After the motorcoach dropped up off at the pier, we milled about, getting some fantastic photos of the ship tied up at the pier.  There was a tent set up for evening festivities with the local press since this would be QE2's final call at Newcastle.  We then saw Thomas coming toward us, escorting Captain McNaught towards the tent off  slightly to our left.  We continued taking pictures and then I met up with a couple that had joined us earlier on the Cabin Cavalcade and had ventured off  to the local hotel that was known for having millwork from Titanic's sistership, the Olympic, installed as part of the interior.  After our chat, I noticed the Captain was standing alone at the entrance to the tent.  Very unlike me, I decided this was our time to go meet the captain and see if I could get a photo of Ryan and him.  Not only did the Captain oblidge, after we gratiously asked if we could bother him with a photo, he began quite a little chat with Ryan that we will never forget.
Ryan asked him what he was going to do after November and Captain McNaught mentioned the Queen Victoria.  Ryan told him that he was very sad to see her go to Dubai and that this would be his only time spent on the ship.  Captain McNaught made his somewhat familiar speech about her being time to go and that as he put it, "there will never be the likes of her seen again."  He joked that he would be going from the fastest ship in the Cunard fleet to the slowest, from the oldest ship to the newest, and from the most beautiful ship, but held off completing that thought.  I got it..nudge, nudge, wink, wink, say no more.  Ryan mentioned that he is thinking of becoming either an architect or a naval architect.  Captain McNaught told the tale of Stephen Payne and the QM2 to a mesmerized Ryan.  The funny thing that Ryan was unaware of was Thomas in the background nerviously passing about and wanting to cut short the conversation.  Clearly, he was the Captain's handler for the event that was going to unfold in the tent, but Captain McNaught was not the least concerned and finished up his chat with Ryan on his own terms.  We ended our time with the captain, wishing him well, knowing full well that our beloved ship is in the hands of a Captain who wholeheartedly is going to have a hard time leaving her for the final time.  We told him we hope to see him in command of another liner someday, the QM2.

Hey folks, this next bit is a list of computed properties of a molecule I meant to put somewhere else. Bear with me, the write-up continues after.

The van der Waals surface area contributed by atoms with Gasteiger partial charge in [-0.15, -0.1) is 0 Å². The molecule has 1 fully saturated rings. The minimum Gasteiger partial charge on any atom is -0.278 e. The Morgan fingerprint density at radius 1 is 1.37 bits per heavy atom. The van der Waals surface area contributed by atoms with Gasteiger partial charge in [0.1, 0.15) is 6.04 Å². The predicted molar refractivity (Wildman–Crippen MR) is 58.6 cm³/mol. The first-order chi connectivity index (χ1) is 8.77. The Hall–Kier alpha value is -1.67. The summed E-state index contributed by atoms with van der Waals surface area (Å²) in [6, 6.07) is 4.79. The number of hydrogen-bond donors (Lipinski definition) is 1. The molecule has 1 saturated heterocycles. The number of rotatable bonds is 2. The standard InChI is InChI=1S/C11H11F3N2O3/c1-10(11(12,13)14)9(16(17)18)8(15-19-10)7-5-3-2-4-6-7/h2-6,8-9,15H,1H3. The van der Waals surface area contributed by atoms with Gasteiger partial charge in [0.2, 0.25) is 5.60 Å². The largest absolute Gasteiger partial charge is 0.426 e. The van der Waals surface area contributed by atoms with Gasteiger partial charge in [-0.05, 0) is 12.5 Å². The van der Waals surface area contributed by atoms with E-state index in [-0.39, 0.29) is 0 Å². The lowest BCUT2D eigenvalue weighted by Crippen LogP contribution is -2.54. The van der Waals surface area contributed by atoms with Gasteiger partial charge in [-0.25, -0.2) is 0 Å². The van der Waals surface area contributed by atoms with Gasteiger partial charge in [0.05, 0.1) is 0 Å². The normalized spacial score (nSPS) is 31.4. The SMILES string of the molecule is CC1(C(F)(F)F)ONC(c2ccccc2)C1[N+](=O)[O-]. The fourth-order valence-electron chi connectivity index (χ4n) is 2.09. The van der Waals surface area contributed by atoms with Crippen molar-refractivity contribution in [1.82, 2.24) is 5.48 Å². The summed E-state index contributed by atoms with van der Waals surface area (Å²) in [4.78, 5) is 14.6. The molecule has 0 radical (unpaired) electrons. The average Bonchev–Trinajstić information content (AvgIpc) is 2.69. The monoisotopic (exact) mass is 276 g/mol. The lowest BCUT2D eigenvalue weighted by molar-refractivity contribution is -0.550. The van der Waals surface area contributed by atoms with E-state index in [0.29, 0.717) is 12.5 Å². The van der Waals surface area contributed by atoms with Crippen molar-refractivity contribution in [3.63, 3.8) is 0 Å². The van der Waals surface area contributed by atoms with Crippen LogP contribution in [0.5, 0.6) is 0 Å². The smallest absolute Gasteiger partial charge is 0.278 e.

Newcastle gave us a decent fireworks show, which stopped briefly and then started up as we neared the breakwater.  Cunard played a completely horrid rendition of "Time to Say Goodbye" on the loudspeakers that must have attracted every dog in the area to the pier.  Later, we would learn that this was actually being performed live by one of the singers onboard.  The taped version would have been far better.  This was the last port of call for us. The next day would be a sea day and an early morning arrival at Southampton.